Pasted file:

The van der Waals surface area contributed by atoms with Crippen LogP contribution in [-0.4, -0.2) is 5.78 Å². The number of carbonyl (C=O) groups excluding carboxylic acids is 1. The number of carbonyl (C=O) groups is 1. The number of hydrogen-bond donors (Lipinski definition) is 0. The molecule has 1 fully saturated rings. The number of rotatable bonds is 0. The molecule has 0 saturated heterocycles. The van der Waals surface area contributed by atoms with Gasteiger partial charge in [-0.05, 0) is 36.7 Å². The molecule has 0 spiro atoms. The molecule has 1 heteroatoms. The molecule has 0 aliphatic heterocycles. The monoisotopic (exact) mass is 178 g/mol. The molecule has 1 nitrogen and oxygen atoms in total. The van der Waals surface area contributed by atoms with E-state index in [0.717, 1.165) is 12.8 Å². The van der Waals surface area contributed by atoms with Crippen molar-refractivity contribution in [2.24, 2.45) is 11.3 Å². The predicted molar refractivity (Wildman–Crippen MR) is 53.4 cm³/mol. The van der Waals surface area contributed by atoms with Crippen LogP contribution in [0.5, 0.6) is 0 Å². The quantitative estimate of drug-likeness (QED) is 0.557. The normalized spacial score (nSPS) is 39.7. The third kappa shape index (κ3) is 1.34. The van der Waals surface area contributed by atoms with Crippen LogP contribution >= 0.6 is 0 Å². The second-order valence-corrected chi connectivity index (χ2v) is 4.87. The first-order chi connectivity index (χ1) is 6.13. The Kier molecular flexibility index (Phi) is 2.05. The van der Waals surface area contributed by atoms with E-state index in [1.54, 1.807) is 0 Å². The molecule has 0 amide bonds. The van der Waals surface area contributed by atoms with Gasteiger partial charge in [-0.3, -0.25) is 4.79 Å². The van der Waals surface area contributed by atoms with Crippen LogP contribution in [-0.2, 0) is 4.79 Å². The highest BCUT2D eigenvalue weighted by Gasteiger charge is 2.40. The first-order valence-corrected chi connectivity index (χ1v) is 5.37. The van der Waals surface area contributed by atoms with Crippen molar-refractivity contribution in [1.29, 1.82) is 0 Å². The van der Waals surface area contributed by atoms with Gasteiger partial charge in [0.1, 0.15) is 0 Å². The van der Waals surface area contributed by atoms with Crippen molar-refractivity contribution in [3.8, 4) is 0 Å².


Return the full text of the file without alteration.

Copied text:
The van der Waals surface area contributed by atoms with Crippen LogP contribution in [-0.4, -0.2) is 5.78 Å². The number of carbonyl (C=O) groups excluding carboxylic acids is 1. The number of carbonyl (C=O) groups is 1. The number of hydrogen-bond donors (Lipinski definition) is 0. The molecule has 1 fully saturated rings. The number of rotatable bonds is 0. The molecule has 0 saturated heterocycles. The van der Waals surface area contributed by atoms with Gasteiger partial charge in [-0.05, 0) is 36.7 Å². The molecule has 0 spiro atoms. The molecule has 1 heteroatoms. The molecule has 0 aliphatic heterocycles. The monoisotopic (exact) mass is 178 g/mol. The molecule has 1 nitrogen and oxygen atoms in total. The van der Waals surface area contributed by atoms with E-state index in [0.717, 1.165) is 12.8 Å². The van der Waals surface area contributed by atoms with Crippen molar-refractivity contribution in [2.24, 2.45) is 11.3 Å². The predicted molar refractivity (Wildman–Crippen MR) is 53.4 cm³/mol. The van der Waals surface area contributed by atoms with Crippen LogP contribution in [0.5, 0.6) is 0 Å². The quantitative estimate of drug-likeness (QED) is 0.557. The normalized spacial score (nSPS) is 39.7. The third kappa shape index (κ3) is 1.34. The van der Waals surface area contributed by atoms with Crippen LogP contribution >= 0.6 is 0 Å². The second-order valence-corrected chi connectivity index (χ2v) is 4.87. The first-order chi connectivity index (χ1) is 6.13. The Kier molecular flexibility index (Phi) is 2.05. The van der Waals surface area contributed by atoms with E-state index in [1.54, 1.807) is 0 Å². The molecule has 0 amide bonds. The van der Waals surface area contributed by atoms with Gasteiger partial charge in [-0.3, -0.25) is 4.79 Å². The van der Waals surface area contributed by atoms with Crippen LogP contribution in [-0.2, 0) is 4.79 Å². The highest BCUT2D eigenvalue weighted by Gasteiger charge is 2.40. The first-order valence-corrected chi connectivity index (χ1v) is 5.37. The van der Waals surface area contributed by atoms with Crippen molar-refractivity contribution in [1.29, 1.82) is 0 Å². The van der Waals surface area contributed by atoms with Gasteiger partial charge in [0.1, 0.15) is 0 Å². The van der Waals surface area contributed by atoms with Crippen molar-refractivity contribution in [3.8, 4) is 0 Å².